I’m guessing that you have more than likely asked God this question before:
“Lord, what is your will for my life?”
That question is commonly accompanied by a prayer that often sounds like this:
“God, I pray that you would protect…, bless…, and guide…”
The dots are intended for you to fill in the blanks, the specifics of your prayers, but the point remains the same. While we seem to seek God and ask Him to reveal His will and His purpose for our lives, we simultaneously ask Him to protect us where we’re at, to bless what we already have, and to guide the plans that we’ve already made. I have to confess that I’m guilty as charged. I could ask myself the same question I am posing to you all today:
“What on earth are we praying for?”
While I was completing some of my Bible study homework this week, I came across several verses that I believe answer this age-old question of our hearts. “What is God’s will for my life?” If there’s one thing I’ve learned over the past few years it’s that the answers to my many questions can be found within the truth of God’s Word. Whether specifically or in principle, Scripture reveals the answers. So, let’s go there together.
Micah 6:8 is perhaps one of my favorite Old Testament verses because it is clear and gets right to the point. God’s will for you and I according to this one verse is that we would do justice, love mercy, and walk humbly with our God. Many of our seemingly unanswered questions can be answered within this one short verse alone.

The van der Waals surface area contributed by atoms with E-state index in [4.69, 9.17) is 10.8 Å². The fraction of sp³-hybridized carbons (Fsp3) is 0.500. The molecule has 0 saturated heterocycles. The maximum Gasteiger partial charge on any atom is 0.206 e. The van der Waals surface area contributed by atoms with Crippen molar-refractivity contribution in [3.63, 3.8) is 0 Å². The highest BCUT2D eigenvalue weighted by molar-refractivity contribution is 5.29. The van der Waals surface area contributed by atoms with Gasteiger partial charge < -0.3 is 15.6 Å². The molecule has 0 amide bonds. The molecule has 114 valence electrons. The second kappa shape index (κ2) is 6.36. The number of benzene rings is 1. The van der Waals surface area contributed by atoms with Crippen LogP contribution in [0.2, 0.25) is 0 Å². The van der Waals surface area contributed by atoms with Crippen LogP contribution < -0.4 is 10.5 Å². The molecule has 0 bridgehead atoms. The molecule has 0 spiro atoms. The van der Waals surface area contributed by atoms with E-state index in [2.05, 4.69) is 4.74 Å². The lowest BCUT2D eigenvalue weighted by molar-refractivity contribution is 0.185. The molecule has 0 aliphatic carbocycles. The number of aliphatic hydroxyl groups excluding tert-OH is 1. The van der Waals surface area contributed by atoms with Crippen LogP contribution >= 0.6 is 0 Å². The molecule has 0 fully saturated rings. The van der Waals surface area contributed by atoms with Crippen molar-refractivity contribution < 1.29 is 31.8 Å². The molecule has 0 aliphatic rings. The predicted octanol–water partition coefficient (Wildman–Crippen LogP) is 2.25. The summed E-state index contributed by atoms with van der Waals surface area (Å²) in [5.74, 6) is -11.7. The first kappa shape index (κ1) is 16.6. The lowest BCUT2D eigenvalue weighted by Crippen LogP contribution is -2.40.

But let’s not stop there. First Thessalonians 4:3 instructs us further in what God’s will is for our lives, and it is summed up in one command: avoid sexual immorality. In short, is purity a defining characteristic of your life? It should be for every follower of Jesus Christ.
We don’t have to look much further in Scripture for our next directive. First Thessalonians 5:18 tells us that God’s will for us is that we would be found thankful in all circumstances. Really? Yes, God’s will is that we maintain an attitude of gratitude in any and every situation. There is always something to be thankful for.
Next, let’s take a look at Ephesians 6:6. Although we don’t have masters and slaves per say as Paul was addressing in the culture of the Ephesians, we have people in authority over us that we obey and perhaps serve. Do we serve with a sincere heart? We should, because that is God’s will for us.
Finally, Matthew 22:37-39 wraps it up with the greatest commandment of all. In short, God’s will for us is that we first love Him, and secondly love others.
Do we pray for THESE things? That we would be just, full of mercy and completely humble? Do we pray to live lives of utmost purity in a world that is so tainted with sexual immorality? Do we pray to maintain an attitude of gratitude? Do we pray for a deeper love for God, which in turn would increase our love for others? If not, then what on earth are we praying for?
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